MINIX NeO X8-H 4K AN­drOId-BASed Me­dIA HuB $229

Sound+Image - - Test -

Back be­fore our awards is­sue last year, we rounded up a bunch of rel­a­tively low cost de­vices ca­pa­ble of stream­ing dig­i­tal me­dia to your home en­ter­tain­ment sys­tem. One was the then top-of-the-line unit from Minix, the Neo X7. But al­most straight away an even higher model ar­rives with one fea­ture that makes it very spe­cial in­deed: 4K video out­put.

Vis­ually and fea­ture-wise (aside from 4K out­put), the Minix Neo X8-H is pretty much in­dis­tin­guish­able from the Neo X7. It has three USB sock­ets, SD card slot, USB OTG (On The Go) socket, Eth­er­net, mi­cro­phone in­put and head­phone out­put; it has and dual-band WiFi, and it can do all the com­put­ery things you’d ex­pect of a hot An­droid box (quad-core 2GHz pro­ces­sor, 2GB of sys­tem mem­ory, 16GB of built in stor­age).

You can com­pute away with this unit. My pre­ferred method of op­er­a­tion was to in­sert a wire­less mouse/key­board don­gle into one of the USB sock­ets and con­trol it pri­mar­ily with the mouse. But while stocks last, this unit is be­ing bun­dled with the Minix A1 Air­mouse, which op­er­ates an on-screen pointer by de­tect­ing move­ments in the gad­get.

But we’re here to talk about the dif­fer­ences. Be­fore get­ting to video, let’s briefly con­sider au­dio. When re­search­ing that me­dia boxes piece I was told by an au­dio app de­vel­oper that 44.1kHz out­put was a lim­i­ta­tion built at quite a deep level into An­droid. How­ever one of the prom­ises of the Neo X8-H sys­tem is its abil­ity to hard­ware-decode DTS and Dolby Dig­i­tal au­dio, rather than re­ly­ing on soft­ware im­ple­men­ta­tions in such soft­ware as XMBC. So I thought that per­haps this lim­i­ta­tion had been bro­ken. In­deed it has, but in a pretty neg­a­tive way. All out­put from ev­ery­thing I threw at it (and it is enor­mously open to var­i­ous codecs) was con­verted to twochan­nel PCM at 48kHz. So in a sense that’s an im­prove­ment for 96kHz and 192kHz FLAC files, but it’s a back­wards step for the ma­jor­ity of mu­sic on my NAS, which of course uses CD-stan­dard 44.1kHz sampling. Up­scal­ing to 48kHz at its very best may pos­si­bly be trans­par­ent, but there is a huge risk of dam­ag­ing the sound.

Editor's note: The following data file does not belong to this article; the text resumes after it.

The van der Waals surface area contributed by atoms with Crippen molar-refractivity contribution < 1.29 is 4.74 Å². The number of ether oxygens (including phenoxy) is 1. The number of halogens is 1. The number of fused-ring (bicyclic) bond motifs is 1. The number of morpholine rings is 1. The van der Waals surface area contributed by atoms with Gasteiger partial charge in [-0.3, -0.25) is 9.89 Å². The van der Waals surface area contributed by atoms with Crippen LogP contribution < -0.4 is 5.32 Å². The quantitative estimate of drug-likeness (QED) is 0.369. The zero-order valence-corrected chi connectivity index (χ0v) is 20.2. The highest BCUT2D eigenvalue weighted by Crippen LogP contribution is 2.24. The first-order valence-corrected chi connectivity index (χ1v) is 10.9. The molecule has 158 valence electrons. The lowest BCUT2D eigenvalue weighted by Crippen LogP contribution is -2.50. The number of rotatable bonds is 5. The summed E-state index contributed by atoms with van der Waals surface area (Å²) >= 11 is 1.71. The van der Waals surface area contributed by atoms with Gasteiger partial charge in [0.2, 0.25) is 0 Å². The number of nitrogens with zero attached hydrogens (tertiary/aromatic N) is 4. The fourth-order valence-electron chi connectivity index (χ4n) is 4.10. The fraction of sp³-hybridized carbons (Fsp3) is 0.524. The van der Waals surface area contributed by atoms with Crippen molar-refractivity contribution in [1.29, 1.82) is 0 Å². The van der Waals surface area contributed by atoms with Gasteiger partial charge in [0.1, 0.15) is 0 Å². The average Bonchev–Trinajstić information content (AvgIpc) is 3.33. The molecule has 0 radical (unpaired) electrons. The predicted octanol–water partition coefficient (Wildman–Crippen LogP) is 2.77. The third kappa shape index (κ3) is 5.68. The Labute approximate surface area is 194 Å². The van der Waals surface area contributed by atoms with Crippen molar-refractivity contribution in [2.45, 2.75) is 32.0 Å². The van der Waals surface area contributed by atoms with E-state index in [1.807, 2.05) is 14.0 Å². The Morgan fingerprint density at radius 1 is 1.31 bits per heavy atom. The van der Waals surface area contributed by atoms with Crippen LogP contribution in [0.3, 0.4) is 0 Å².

As it hap­pens, the mu­sic gen­er­ally sounded pretty good. And mul­ti­chan­nel stuff was mixed down, rather than hav­ing the sur­round chan­nels omit­ted. I should note that in the Setup there’s an op­tion to ‘pass through’ the au­dio via HDMI. This seemed to have no ef­fect. The re­sults were the same with mu­sic files and video.

The bad news of 4K is photo han­dling. This is yet an­other de­vice that can read high­res­o­lu­tion pho­tos, out­put 4K video con­tent, yet runs the images through a 2K bot­tle­neck along the way. A test im­age showed that the fine de­tails were stripped right out. (Minix did tell me that they’d get a proper 4K photo app out in a fu­ture up­date.)

The good news of 4K is video. The unit ren­dered all our 4K clips in full, glo­ri­ous de­tail. From USB all of th­ese were de­liv­ered smoothly by the two 4K-ca­pa­ble video apps on the unit. One is called ‘4K Movie Streamer’, which makes things pretty clear. The other is the well-known XBMC app (although this ap­pears to be an unof­fi­cial en­hance­ment). The for­mer only works with lo­cal me­dia, typ­i­cally on USB. The other streams from the net­work. The net­work con­nec­tion proved in­ad­e­quate for un­in­ter­rupted play­back of a 100Mbps 4K clip, but fine for 50Mbps streams. Wired Eth­er­net didn’t help be­cause the sup­port is only for up to 100Mbps net­works, not gi­ga­bit ones.

You have to man­u­ally choose the out­put res­o­lu­tion that you want, set­ting the res­o­lu­tion ac­cord­ing to the for­mat of the video: in par­tic­u­lar 24, 50 or 60 hertz. If you don’t do that, you can ex­pect jerky move­ment on the screen. My 576i/50 test clips, even played back with one of the 50Hz out­put modes, tended to be jerky. It was un­clear whether this may have been due to some in­ter­me­di­ate frame-rate con­ver­sion to 60 hertz within the unit, or just some frames were be­ing dropped.

As a player of SD video, well, I can think of sev­eral prefer­able al­ter­na­tives.

But, gee, the beauty of the 4K video de­liv­ered by the Minix Neo X8-H was al­most enough to make me for­get all that. SD More info: www.canohm.com.au

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